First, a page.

Imagine you went to a fresh juice shop and ordered a litchi juice. You were just chatting with your friend, while from the corner of your eye you noticed that the shop owner has nicely prepared the content of your glass with approximately ¼ Litchi juice, ½ apple juice (or similar) and ¼ water/ice. What would your natural reaction be? Wouldn’t it be, Bhai saab I asked for a Litchi Juice, not a sharbat or a mix fruit juice!

And how would you react, if you come to know that one of the well reputed brands, Tropicana’s, Litchi Delight (Fruit Juice) comprises of concentrated apple juice 3.2% and Litchi Pulp 1.8%. To me it was a shock that it was made up of only 1.8% Litchi pulp, but what is more surprising is that the apple juice percentage (3.2%) is way greater than the Litchi pulp quantity. And to top it all the packaging completely depicts Litchi all over the carton without any hint of apple whatsoever.

And it is on this basis, that while upholding a complaint by a consumer against Tropicana Litchi Delight, ASCI, a body committed to the cause of Self-Regulation in Advertising, ensuring the protection of the interests of consumers, mentioned that, “It was noted that the…list of ingredients on the pack mention concentrated apple juice 3.2% and Litchi Pulp 1.8%, which means the apple content, is more than litchi. It was concluded that the product packaging contravened Chapter I.4 of the ASCI Code and Clause 8 of the Guidelines on Advertising of Foods & Beverages (“Claims in advertisements should not be inconsistent with information on the label or packaging of the food or beverage.”).” *

The ASCI (Advertising Standards Council of India) body in the same press note released on 21 Nov 2016 states that “In August 2016, ASCI’s Consumer Complaints Council (CCC) upheld complaints against 152 out of 209 advertisements.”

The advertisements that ASCI has asked to withdraw/modify comprises ads by big brands like ITC (Aashirvaad Sugar Release Control Atta), Tata Sky, Shri Ram Hospital, Cadila Healthcare Ltd, Godfrey Phillips India Ltd., PepsiCo India Holdings P. Ltd. (Tropicana), HUL (Dove soap), Nivea India Pvt. Ltd. and many others.

Out of 152 advertisements against which complaints were upheld, 27 belonged to the Healthcare category, 66 to the Education category, followed by 17 in the Food & Beverages category, 10 in Personal Care Category, 5 in clothing and accessories category and 27 advertisements from other categories.

As per the process of ASCI, if a complaint is upheld against a brand, a notice is sent to the concerned brand to Withdraw/Modify the advertisement to comply with the regulations. And yes, most of the brands do take the necessary action which is either withdraw or modify the ad to comply with the regulations.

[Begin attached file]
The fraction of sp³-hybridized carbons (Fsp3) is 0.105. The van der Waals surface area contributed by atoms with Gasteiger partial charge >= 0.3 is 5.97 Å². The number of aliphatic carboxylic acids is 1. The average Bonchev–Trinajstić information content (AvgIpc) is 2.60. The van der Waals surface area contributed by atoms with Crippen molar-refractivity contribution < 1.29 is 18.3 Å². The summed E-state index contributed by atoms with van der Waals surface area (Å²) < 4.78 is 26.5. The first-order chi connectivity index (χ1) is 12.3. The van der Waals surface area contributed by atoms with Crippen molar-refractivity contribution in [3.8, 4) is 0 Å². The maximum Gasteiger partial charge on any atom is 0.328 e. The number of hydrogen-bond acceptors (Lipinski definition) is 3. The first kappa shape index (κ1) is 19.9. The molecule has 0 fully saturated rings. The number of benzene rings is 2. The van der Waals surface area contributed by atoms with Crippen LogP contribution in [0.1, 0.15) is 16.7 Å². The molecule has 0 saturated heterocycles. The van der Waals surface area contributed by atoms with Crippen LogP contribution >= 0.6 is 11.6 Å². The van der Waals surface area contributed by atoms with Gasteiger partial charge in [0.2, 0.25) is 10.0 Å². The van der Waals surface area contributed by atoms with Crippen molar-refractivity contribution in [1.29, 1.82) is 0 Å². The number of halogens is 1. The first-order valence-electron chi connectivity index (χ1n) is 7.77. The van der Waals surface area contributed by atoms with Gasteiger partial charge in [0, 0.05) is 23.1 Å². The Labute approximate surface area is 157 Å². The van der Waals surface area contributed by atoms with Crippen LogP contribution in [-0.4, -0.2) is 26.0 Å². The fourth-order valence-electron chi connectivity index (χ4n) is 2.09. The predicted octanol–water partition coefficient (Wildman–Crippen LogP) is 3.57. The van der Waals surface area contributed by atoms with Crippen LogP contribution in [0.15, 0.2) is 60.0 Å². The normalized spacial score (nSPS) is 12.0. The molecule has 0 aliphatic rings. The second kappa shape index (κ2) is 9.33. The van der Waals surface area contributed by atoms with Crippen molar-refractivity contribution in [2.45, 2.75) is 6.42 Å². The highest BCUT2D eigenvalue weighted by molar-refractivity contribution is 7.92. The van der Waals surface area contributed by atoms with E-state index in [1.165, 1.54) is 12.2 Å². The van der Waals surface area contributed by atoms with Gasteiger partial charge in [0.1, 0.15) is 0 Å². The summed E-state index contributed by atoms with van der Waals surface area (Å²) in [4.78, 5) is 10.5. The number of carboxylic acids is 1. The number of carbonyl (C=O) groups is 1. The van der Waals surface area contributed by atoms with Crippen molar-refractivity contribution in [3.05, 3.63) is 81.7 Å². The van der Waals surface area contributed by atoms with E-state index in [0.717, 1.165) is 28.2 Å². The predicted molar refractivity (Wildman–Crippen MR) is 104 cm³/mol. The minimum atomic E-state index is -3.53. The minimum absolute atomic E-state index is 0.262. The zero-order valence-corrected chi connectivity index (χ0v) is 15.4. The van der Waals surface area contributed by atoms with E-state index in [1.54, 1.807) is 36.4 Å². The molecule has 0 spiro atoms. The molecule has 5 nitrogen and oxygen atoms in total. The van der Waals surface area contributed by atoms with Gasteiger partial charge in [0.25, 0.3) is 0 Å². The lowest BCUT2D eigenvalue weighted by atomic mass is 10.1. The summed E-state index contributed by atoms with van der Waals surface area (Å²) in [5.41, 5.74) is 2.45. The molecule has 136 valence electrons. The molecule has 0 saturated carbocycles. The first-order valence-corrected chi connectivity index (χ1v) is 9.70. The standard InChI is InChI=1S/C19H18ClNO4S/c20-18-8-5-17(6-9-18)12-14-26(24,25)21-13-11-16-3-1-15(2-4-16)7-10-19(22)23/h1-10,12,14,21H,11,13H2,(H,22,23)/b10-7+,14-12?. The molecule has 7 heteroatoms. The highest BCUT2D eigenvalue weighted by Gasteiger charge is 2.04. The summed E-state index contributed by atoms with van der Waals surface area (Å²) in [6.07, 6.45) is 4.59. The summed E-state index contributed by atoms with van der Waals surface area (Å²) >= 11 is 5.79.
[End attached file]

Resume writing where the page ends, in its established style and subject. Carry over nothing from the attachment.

In an article in Mint***, Ms. Shweta Purandare, secretary general, ASCI said that, “The compliance rate from the advertiser has been high. Almost 80 to 90% of them comply with the codes and the same holds true for the August report as well. As far as consumers are concerned, ASCI make sure to take swift action as soon as we receive a complaint which reassures their faith in us”

But the point that arises here is that the ads, which have delivered millions of impressions (by the time they are withdrawn/modified) have already created a certain perception in the minds of the consumers.

To give you an idea of the impressions created on the top 10 Hindi channels only, below is the data from Broadcast Audience Research Council India (BARC). BARC India is an industry body, to design, commission, supervise and own an accurate, reliable and timely television audience measurement system for India.**

To put this in marketing terms, as per the principle of ‘positioning’, the brand through their communication such as advertisements/packaging has already occupied the highly prized space in the mind of the consumer i.e. the brand has created a position for itself in the mind of the consumer. And, in most of the cases, the ads/packaged items in the superstore shelves have already triggered the desired action i.e. the purchase of the product.

So will withdrawal or modification of the ad have any reverse impact on the million minds. I really doubt that.

Only a very few percentage of those consumers will ever come to know that such an ad/packaging (brand communication) was misleading and has been withdrawn/modified because of the false claims it made. But what about the rest?

Will we continue to drink apple Juice thinking its Litchi…Well I guess as long as it tastes like Litchi 🙂

References – *



Published with permission from Author


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